Relationship Between Antitrust and Intellectual Property Rights
The AML contains only one article (Article 55) regarding the relationship between antitrust and intellectual property rights (IPR), provide limited guidance for both the AMEAs and market players. Concerns have been articulated regarding potential conflict between antitrust enforcement and protection of IPR. A further question is whether antitrust enforcement will restrict the exercise of IPR.
In response to these concerns, Mr. Shang explained the relationship between antitrust and IPR as the two sides of a coin. The AML may seem to be incompatible with the protection of IPR because of the exclusive nature of IPR and the fact that the AML aims to combat monopoly and exclusivity. However, the AML and the protection of IPR do not contradict each other. Conversely, they together create an environment that can protect IPR and encourage normal competition at the same time. As with any other civil rights, IPR should be exercised within a certain scope. If abused, IPR may cause antitrust concerns. Mr. Shang assured the public that enforcement of the AML would not interfere with the legal exercise of IPR.
Antitrust and Enterprise Growth
To address the concern that the AML may restrict enterprises from growing bigger and stronger, Mr. Shang defused such worries by saying the AML would encourage enterprise growth through legal competition to become bigger and stronger. He justified his opinion with the following:
First, the AML neither opposes nor prohibits enterprises from obtaining dominant market position through legal means. The AML does not restrict an enterprise merely because it holds a dominant market position. Rather, the AML does not allow enterprises to abuse a dominant market position.
Second, the antitrust review of M&A transactions set forth in the AML does not prevent enterprises from growing bigger and stronger through legal M&A activities. Hence, enterprises are free to conduct concentrations, multiply scale, and enhance competitiveness through fair competition and combination.
Third, the AML in principle allows small and medium-sized enterprises to execute certain agreements to increase efficiency. Additionally, under the AML enterprises are exempted from being subject to antitrust review under certain circumstances.
Last, the AML prohibits abuse of administrative powers to restrict or eliminate competition. Such provisions under the AML could help create an open, free, and competitive market that fosters enterprise growth.
Application of the AML in Foreign Trade
Mr. Shang talked about the application of the AML in the foreign trade sector. In principle, monopoly agreements between competing business operators are prohibited under the AML. But in order to encourage domestic enterprises to strengthen mutual collaboration in foreign trade, Article 15 of the AML exempts certain agreements executed by business operators for the purpose of protecting their own legitimate interests in the areas of foreign trade and foreign economic cooperation.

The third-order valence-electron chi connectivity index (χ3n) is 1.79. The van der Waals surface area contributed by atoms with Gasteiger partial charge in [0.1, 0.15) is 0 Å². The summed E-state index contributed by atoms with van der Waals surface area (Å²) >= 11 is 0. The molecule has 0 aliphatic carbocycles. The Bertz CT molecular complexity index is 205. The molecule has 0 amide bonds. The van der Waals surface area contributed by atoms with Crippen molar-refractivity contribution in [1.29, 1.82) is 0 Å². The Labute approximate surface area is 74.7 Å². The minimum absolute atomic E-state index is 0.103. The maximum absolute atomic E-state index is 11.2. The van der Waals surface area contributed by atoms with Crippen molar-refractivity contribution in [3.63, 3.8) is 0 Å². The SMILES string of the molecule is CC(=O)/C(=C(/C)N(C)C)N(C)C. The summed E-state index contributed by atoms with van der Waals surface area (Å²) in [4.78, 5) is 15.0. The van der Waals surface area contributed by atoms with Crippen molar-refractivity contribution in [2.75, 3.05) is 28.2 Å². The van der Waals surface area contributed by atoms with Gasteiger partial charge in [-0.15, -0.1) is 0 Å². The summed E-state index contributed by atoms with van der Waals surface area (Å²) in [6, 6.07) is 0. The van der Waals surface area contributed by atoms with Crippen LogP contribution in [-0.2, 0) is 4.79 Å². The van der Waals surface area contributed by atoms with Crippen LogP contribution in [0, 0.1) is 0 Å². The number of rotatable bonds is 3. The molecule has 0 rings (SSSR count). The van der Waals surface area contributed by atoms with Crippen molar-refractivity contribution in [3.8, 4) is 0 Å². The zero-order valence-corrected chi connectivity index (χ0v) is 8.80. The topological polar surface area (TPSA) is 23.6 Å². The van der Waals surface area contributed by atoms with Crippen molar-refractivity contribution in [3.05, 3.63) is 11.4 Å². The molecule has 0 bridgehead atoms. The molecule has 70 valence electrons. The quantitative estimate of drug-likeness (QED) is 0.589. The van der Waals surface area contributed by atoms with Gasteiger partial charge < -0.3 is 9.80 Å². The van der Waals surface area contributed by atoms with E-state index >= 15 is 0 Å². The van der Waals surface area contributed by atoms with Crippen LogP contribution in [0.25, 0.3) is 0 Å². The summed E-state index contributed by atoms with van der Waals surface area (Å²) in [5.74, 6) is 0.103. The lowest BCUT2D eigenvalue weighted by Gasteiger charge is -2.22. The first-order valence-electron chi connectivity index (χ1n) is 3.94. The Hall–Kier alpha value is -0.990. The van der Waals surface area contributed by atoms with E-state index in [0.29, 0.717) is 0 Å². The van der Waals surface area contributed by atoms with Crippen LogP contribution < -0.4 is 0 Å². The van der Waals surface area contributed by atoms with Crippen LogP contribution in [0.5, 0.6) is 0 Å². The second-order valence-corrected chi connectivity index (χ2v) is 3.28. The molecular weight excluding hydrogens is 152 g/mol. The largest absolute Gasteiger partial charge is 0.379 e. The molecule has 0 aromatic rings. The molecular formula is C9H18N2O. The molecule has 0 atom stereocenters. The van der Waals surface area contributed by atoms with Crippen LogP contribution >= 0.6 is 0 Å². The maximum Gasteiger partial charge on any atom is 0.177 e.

Despite the exemption in Article 15, Mr. Shang reminded the Chinese export enterprises of potential antitrust issues encountered overseas. According to Mr. Shang, the antitrust laws of countries to which Chinese exporters are importing may still be applicable to those monopoly agreements that would have otherwise been exempted in China. For example, several Chinese vitamin C manufacturing enterprises faced severe antitrust charges in the United States while they were excepted from any antitrust challenges in China. Therefore, Mr. Shang advised Chinese export enterprises to be more cautious.
AML’s Applicability to Hong Kong and Macau
When asked about whether the AML has jurisdiction over Hong Kong and Macau, Mr. Shang said that no Chinese laws are applicable in Hong Kong and Macau except those laws specified in the annexes of the Basic Law of the Hong Kong Special Administrative Region of the People’s Republic of China (the Hong Kong Basic Law) and the Basic Law of the Macau Special Administrative Region of the People’s Republic of China (the Macau Basic Law). The AML is excluded from both the annexes of Hong Kong Basic Law and Macau Basic Law, so the AML would not be applied in Hong Kong and Macau.
Equal Treatment to All Enterprises
As to whether state-owned enterprises (SOEs) would enjoy preferential treatment under the AML, Mr. Shang reiterated that all enterprises would be equally treated under the AML whether stateowned, private or foreign. Article 7 of the AML provides protection to special industries dominated by SOEs where the national economy’s lifeline and national security are at stake, and protection to industries implementing exclusive dealings and operations in accordance with the law. However, Article 7 also states that such enterprises shall not abuse their controlling or exclusive dealing position to harm the interests of the consumer. Therefore, SOEs will be subject to the AML in the event they abuse their dominance.